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Reviving my first homepage

The other day I learned that there’s an archive of my very first homepage on the Wayback Machine!

I never thought I’d see this page again, and I don’t think 2006 me ever expected it to survive this long either. I just wish that it got to archive the Flickr photos, too. I was 15 at the time, and I was learning about Linux on a free shell account on anapnea.net. They happened to offer static web hosting as well, so I thought that it would be the coolest thing ever if I built my own homepage—especially since everyone else seemed to be on Friendster (the Myspace of Asia).

A GeoCities-inspired design.

The auto-playing music is obnoxious and the multi-colored text is childish, but I was proud of this website. It was a way of showcasing my interests and I loved that I could do it outside the constraints of social media platforms. I learned how to use the command line, SSH into a server, and write some HTML to make this into a reality.

So I thought I could commemorate it by reviving it and giving it a proper place to live online.

I couldn’t find a clear way of downloading Wayback Machine archives, but I found this gem called Wayback Machine Downloader which did all of the work for me.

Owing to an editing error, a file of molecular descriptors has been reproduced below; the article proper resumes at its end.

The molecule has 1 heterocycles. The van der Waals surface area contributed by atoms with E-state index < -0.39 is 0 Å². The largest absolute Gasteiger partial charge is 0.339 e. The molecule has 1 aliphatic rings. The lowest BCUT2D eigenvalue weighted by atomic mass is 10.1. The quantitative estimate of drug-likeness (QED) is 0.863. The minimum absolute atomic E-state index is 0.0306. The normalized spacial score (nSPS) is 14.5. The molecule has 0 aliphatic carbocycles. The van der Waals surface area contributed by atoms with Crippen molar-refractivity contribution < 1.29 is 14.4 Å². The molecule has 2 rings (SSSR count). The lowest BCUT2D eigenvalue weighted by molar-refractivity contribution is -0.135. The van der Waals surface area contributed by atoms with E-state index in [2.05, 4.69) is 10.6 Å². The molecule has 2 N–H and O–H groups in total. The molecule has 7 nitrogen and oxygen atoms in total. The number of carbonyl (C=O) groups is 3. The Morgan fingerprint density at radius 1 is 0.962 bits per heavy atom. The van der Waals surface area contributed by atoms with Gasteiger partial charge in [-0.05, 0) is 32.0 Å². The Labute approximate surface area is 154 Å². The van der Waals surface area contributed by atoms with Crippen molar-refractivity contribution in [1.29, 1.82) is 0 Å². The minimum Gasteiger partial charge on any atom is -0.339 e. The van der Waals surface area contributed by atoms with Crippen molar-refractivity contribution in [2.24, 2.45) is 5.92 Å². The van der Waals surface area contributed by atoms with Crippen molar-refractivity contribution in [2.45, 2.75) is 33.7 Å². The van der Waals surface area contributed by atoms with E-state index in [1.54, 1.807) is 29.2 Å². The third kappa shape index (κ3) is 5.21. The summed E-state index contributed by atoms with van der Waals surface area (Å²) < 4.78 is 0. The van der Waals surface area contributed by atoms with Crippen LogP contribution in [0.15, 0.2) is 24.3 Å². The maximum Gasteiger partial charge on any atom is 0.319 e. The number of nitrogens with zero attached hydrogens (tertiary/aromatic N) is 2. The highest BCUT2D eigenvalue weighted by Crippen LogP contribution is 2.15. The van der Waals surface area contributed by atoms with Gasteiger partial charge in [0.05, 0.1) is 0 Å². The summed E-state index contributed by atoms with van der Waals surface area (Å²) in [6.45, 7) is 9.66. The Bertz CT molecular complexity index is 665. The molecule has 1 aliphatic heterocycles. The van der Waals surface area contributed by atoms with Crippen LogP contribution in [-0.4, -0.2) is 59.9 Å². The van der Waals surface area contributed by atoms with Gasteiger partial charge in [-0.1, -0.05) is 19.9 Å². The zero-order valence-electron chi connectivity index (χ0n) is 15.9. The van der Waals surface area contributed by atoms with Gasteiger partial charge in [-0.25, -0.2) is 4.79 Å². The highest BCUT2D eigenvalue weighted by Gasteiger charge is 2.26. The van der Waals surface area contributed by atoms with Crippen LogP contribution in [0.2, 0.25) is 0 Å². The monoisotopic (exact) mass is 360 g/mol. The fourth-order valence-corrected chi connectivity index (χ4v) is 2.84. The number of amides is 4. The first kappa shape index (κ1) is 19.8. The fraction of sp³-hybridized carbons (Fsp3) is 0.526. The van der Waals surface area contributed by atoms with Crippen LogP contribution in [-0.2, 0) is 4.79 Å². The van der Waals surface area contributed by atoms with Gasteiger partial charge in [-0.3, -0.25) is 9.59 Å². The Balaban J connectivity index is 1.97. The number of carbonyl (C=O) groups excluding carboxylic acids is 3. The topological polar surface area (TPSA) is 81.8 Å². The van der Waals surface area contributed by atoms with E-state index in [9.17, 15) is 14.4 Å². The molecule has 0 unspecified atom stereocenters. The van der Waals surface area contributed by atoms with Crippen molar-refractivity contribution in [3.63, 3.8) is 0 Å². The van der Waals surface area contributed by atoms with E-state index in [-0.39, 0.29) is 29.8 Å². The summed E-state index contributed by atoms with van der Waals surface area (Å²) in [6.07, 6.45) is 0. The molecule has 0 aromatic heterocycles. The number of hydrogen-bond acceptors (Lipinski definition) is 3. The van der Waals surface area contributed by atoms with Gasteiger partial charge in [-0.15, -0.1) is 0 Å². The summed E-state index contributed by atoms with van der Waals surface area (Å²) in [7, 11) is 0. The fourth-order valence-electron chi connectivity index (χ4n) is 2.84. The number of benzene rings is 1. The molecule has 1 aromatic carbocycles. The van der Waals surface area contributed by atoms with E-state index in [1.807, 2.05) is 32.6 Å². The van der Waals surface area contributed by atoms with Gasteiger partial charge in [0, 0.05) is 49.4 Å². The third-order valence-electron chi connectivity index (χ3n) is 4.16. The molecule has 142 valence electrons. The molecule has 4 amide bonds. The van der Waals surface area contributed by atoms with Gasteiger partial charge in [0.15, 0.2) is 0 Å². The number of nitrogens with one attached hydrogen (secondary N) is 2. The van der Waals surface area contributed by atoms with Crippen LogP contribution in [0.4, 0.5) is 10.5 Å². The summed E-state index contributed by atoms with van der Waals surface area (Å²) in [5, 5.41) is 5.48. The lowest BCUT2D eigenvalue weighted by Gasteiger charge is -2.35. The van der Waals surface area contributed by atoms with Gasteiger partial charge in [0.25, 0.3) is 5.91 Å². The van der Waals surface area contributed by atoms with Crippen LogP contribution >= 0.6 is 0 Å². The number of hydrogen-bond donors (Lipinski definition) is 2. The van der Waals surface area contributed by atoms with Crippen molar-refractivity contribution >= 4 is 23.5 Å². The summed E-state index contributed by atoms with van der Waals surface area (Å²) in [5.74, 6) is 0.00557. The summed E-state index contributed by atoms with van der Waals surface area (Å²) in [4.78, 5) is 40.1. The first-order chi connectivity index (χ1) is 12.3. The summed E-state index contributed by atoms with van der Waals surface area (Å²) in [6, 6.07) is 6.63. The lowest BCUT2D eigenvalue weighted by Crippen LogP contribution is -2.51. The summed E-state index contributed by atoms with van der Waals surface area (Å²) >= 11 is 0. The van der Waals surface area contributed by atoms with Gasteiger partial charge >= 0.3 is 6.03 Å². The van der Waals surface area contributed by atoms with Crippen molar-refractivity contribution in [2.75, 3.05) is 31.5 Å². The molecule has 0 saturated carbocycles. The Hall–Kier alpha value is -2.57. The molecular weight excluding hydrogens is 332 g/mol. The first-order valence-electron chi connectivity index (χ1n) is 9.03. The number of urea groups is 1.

Most of the markup was generated by a tool called Nvu which was an open source clone of Adobe Dreamweaver. Back then I was big into open source software and I absolutely refused to use anything that’s proprietary. I also didn’t have the money to spend on software anyway.

But because the markup was automatically generated, things were smushed and hard to read. I thought I could at least clean it up before I uploaded the code to GitHub. Fortunately on VSCode you can easily fix it by pressing ⇧⌥F.

That CSS is trying to style elements that don’t exist!

Wayback Machine wasn’t able to archive the Flickr photos that I embedded on the page so I had to swap them out with ones that I had taken recently. I hosted those on my Backblaze B2 bucket.

For hosting, I wanted the code to live on GitHub so the easiest way to host it was through GitHub Pages. I simply made a CNAME record on my DNS provider to point jagtalon.github.io to 2006.jagtalon.com. Done!

Enjoy

Fair warning that music might automatically play when you visit 2006.jagtalon.com. Embedded music was all the rage back then, so 15-year-old me thought he’d embed some MP3s in there, too.

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